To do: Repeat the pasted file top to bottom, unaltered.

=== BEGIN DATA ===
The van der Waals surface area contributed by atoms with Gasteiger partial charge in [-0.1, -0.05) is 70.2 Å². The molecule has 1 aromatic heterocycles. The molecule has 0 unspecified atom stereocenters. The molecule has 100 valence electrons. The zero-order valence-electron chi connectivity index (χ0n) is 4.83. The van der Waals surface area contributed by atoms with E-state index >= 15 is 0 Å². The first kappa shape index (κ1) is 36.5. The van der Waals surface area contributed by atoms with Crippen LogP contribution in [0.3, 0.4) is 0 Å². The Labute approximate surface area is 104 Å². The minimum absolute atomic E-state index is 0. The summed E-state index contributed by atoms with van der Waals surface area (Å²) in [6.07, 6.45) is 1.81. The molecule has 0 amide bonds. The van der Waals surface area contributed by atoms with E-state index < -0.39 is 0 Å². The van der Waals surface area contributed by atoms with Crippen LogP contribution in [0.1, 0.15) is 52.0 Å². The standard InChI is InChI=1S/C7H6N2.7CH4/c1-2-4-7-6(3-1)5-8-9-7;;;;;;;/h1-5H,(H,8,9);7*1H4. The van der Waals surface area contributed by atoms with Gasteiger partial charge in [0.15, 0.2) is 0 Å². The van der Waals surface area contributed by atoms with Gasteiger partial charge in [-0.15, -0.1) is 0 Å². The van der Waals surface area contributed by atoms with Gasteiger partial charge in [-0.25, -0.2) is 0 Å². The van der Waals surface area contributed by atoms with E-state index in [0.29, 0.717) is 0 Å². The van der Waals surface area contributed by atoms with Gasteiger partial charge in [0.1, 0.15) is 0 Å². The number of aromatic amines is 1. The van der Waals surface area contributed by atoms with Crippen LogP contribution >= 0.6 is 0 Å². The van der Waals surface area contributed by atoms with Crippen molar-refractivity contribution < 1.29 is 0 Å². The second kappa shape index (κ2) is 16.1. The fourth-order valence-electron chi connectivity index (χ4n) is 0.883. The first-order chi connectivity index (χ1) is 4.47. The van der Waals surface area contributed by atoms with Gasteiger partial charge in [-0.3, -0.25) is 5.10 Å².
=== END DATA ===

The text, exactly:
The van der Waals surface area contributed by atoms with Gasteiger partial charge in [-0.1, -0.05) is 70.2 Å². The molecule has 1 aromatic heterocycles. The molecule has 0 unspecified atom stereocenters. The molecule has 100 valence electrons. The zero-order valence-electron chi connectivity index (χ0n) is 4.83. The van der Waals surface area contributed by atoms with E-state index >= 15 is 0 Å². The first kappa shape index (κ1) is 36.5. The van der Waals surface area contributed by atoms with Crippen LogP contribution in [0.3, 0.4) is 0 Å². The Labute approximate surface area is 104 Å². The minimum absolute atomic E-state index is 0. The summed E-state index contributed by atoms with van der Waals surface area (Å²) in [6.07, 6.45) is 1.81. The molecule has 0 amide bonds. The van der Waals surface area contributed by atoms with E-state index < -0.39 is 0 Å². The van der Waals surface area contributed by atoms with Crippen LogP contribution in [0.1, 0.15) is 52.0 Å². The standard InChI is InChI=1S/C7H6N2.7CH4/c1-2-4-7-6(3-1)5-8-9-7;;;;;;;/h1-5H,(H,8,9);7*1H4. The van der Waals surface area contributed by atoms with Gasteiger partial charge in [0.15, 0.2) is 0 Å². The van der Waals surface area contributed by atoms with Gasteiger partial charge in [-0.15, -0.1) is 0 Å². The van der Waals surface area contributed by atoms with Gasteiger partial charge in [-0.25, -0.2) is 0 Å². The van der Waals surface area contributed by atoms with E-state index in [0.29, 0.717) is 0 Å². The van der Waals surface area contributed by atoms with Gasteiger partial charge in [0.1, 0.15) is 0 Å². The number of aromatic amines is 1. The van der Waals surface area contributed by atoms with Crippen LogP contribution >= 0.6 is 0 Å². The van der Waals surface area contributed by atoms with Crippen molar-refractivity contribution < 1.29 is 0 Å². The second kappa shape index (κ2) is 16.1. The fourth-order valence-electron chi connectivity index (χ4n) is 0.883. The first-order chi connectivity index (χ1) is 4.47. The van der Waals surface area contributed by atoms with Gasteiger partial charge in [-0.3, -0.25) is 5.10 Å².